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hem and haw

To speak in an evasive, vague, roundabout way in order to avoid responding to a question or making a definite statement. The phrase comes from the common filler words often used by habit or when one is deciding what to say. How much longer do we have to hear this guy hem and haw? I wish they would get on with the debate.
See also: and, haw, hem

hum and haw

To speak in an evasive, vague, roundabout way in order to avoid responding to a question or making a definite statement. The phrase comes from the common filler words often used by habit or when one is deciding what to say. Primarily heard in UK. How much longer do we have to hear this guy hum and haw? I wish they would get on with the debate.
See also: and, haw, hum

hem and haw (around)

Inf. to be uncertain about something; to be evasive; to say "ah" and "eh" when speaking—avoiding saying something meaningful. Stop hemming and hawing around. I want an answer. Don't just hem and haw around. Speak up. We want to hear what you think.
See also: and, haw, hem

hem and haw

Be hesitant and indecisive; avoid committing oneself, as in When asked about their wedding date, she hemmed and hawed, or The President hemmed and hawed about new Cabinet appointments. This expression imitates the sounds of clearing one's throat. [Late 1700s]
See also: and, haw, hem

hem and haw

BRITISH, AMERICAN or

hum and haw

BRITISH
If you hem and haw or hum and haw, you take a long time to say something because you cannot think of the right words, or because you are not sure what to say. Tim hemmed and hawed, but finally told his boss the truth. My mother hummed and hawed at first, but eventually she sent her agreement. Note: People sometimes use hum and ha with the same meaning. Abu hummed and ha-ed a little.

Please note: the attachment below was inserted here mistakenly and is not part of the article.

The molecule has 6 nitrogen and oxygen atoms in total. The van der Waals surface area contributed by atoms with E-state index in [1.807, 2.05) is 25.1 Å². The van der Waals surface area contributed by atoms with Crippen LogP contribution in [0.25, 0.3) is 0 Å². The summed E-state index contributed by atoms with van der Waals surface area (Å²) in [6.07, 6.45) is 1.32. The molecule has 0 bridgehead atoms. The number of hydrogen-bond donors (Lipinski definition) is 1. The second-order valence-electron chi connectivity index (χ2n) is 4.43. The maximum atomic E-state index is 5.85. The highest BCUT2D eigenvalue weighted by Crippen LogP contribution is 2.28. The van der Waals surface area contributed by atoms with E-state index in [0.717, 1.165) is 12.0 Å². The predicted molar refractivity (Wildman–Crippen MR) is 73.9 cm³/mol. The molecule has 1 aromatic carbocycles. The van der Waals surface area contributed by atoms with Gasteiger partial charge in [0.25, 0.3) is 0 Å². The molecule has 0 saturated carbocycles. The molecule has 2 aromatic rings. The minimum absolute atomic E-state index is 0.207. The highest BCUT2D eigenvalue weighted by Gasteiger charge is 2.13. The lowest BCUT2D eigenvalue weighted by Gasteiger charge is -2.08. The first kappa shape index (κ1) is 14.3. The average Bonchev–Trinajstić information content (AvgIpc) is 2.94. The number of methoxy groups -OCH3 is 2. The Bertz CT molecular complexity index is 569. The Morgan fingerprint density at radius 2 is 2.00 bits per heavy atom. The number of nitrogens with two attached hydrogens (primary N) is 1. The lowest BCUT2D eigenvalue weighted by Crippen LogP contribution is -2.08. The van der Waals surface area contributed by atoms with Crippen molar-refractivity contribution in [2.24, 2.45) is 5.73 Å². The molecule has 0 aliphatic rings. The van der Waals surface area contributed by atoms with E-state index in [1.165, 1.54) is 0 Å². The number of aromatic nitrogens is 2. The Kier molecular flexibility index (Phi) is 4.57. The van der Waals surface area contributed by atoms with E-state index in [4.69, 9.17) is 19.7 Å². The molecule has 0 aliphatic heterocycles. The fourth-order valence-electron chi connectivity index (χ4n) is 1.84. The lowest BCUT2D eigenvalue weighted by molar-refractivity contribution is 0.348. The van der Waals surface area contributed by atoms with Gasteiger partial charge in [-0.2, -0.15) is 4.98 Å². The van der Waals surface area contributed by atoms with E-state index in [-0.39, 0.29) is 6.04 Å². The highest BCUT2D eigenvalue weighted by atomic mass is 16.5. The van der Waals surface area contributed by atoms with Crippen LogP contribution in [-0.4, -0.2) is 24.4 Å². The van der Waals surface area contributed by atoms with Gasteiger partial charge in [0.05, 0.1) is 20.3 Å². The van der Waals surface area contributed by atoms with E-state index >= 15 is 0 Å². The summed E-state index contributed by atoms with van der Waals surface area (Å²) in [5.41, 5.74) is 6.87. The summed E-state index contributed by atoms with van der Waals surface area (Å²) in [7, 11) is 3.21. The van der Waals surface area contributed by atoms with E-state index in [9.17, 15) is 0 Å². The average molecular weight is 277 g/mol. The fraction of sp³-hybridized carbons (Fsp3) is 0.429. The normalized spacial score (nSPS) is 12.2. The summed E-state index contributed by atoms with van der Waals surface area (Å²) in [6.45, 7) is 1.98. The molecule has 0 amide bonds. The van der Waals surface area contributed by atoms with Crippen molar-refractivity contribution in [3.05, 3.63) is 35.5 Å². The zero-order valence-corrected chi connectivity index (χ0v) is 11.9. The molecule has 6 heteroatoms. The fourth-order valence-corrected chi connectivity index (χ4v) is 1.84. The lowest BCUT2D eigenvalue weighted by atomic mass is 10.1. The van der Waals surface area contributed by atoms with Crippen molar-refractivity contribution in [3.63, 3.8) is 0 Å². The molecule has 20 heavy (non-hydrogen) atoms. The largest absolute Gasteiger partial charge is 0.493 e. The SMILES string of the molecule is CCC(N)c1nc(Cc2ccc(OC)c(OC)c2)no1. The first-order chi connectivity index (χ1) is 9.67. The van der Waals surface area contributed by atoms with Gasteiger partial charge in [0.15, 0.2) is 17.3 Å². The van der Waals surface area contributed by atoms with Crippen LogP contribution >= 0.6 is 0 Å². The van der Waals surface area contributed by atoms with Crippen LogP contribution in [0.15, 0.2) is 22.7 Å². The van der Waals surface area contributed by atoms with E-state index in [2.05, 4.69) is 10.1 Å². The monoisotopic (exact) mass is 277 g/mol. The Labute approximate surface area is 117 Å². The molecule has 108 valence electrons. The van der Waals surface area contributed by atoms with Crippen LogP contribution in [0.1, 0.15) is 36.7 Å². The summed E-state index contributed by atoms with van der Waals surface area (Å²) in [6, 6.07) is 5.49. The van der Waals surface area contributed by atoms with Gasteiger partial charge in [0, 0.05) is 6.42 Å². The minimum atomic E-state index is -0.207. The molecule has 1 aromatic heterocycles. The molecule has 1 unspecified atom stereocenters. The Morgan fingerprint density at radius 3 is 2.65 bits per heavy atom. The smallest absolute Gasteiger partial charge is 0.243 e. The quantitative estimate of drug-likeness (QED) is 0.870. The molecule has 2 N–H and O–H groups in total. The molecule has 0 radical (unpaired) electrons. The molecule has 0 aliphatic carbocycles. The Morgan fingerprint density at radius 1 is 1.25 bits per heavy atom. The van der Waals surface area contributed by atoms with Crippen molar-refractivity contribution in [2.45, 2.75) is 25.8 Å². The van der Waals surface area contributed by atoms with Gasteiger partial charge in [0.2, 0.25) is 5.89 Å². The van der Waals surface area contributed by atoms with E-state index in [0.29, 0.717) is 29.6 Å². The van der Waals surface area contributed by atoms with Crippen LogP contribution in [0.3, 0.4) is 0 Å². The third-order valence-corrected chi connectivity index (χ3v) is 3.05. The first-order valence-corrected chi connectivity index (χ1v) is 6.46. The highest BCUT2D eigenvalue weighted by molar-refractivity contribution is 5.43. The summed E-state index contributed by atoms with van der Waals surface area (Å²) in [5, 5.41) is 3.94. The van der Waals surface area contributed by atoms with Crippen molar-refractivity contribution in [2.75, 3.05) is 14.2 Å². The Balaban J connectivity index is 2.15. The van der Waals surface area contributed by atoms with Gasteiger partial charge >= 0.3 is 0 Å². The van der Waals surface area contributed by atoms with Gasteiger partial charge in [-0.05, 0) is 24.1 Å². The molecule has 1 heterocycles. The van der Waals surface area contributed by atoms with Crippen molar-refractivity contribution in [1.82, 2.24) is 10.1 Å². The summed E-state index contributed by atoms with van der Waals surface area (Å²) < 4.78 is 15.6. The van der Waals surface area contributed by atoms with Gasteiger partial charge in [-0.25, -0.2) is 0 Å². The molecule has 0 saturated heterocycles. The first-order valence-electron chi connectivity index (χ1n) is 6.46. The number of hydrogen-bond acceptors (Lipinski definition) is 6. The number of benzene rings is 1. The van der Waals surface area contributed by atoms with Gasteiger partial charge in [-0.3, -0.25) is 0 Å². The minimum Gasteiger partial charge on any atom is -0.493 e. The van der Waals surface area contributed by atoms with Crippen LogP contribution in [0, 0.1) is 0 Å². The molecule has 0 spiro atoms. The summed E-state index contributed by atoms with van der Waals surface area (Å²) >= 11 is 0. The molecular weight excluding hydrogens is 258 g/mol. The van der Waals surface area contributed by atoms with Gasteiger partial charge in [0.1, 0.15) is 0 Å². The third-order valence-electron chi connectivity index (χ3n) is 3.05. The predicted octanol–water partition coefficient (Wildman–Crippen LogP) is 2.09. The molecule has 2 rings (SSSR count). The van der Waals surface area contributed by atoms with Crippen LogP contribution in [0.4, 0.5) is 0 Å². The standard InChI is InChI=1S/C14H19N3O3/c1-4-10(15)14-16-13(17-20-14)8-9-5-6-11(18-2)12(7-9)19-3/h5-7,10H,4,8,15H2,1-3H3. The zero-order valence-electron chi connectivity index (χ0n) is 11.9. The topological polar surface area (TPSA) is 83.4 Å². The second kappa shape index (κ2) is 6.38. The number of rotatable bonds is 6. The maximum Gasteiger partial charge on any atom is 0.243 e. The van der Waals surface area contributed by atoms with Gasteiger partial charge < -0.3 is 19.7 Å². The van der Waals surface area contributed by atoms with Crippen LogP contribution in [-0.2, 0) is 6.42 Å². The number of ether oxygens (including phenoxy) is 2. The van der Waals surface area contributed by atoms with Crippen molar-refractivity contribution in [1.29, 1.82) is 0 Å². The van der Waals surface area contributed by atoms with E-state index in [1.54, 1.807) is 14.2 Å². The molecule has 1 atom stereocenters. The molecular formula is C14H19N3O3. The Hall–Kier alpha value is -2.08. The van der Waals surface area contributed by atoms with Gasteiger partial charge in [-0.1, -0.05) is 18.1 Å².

See also: and, haw, hem

hum and haw (or ha)

hesitate; be indecisive. British
The word hum has been used as an inarticulate syllable in hesitant speech since Chaucer; ha appears in a similar role from the early 17th century.
See also: and, haw, hum

hem and haw

To be hesitant and indecisive; equivocate: "a leader who cannot make up his or her mind, never knows what to do, hems and haws" (Margaret Thatcher).
See also: and, haw, hem

hem and haw

To refuse to give a definite answer. “Hem,” similar in derivation to the interjection “ahem,” meant to hesitate. “Haw” meant much the same sense of being noncommittal. Combine the two, and you have someone who's stalling for time and hoping not to have to respond any further.
See also: and, haw, hem